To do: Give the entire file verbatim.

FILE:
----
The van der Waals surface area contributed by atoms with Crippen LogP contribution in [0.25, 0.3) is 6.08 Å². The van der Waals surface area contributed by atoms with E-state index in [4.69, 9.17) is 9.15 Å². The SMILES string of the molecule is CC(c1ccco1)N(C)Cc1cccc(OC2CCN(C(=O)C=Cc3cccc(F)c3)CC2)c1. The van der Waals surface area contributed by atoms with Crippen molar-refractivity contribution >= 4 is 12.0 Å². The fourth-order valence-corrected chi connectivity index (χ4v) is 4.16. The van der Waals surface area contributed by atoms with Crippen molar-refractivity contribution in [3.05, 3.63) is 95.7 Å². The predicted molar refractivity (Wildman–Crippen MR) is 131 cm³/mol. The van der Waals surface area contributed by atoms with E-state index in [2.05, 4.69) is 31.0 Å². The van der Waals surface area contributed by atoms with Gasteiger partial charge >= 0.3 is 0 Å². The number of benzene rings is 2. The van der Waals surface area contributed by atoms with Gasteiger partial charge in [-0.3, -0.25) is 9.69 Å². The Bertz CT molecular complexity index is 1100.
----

The van der Waals surface area contributed by atoms with Crippen LogP contribution in [0.25, 0.3) is 6.08 Å². The van der Waals surface area contributed by atoms with E-state index in [4.69, 9.17) is 9.15 Å². The SMILES string of the molecule is CC(c1ccco1)N(C)Cc1cccc(OC2CCN(C(=O)C=Cc3cccc(F)c3)CC2)c1. The van der Waals surface area contributed by atoms with Crippen molar-refractivity contribution >= 4 is 12.0 Å². The fourth-order valence-corrected chi connectivity index (χ4v) is 4.16. The van der Waals surface area contributed by atoms with Crippen molar-refractivity contribution in [3.05, 3.63) is 95.7 Å². The predicted molar refractivity (Wildman–Crippen MR) is 131 cm³/mol. The van der Waals surface area contributed by atoms with E-state index in [2.05, 4.69) is 31.0 Å². The van der Waals surface area contributed by atoms with Gasteiger partial charge >= 0.3 is 0 Å². The number of benzene rings is 2. The van der Waals surface area contributed by atoms with Gasteiger partial charge in [-0.3, -0.25) is 9.69 Å². The Bertz CT molecular complexity index is 1100.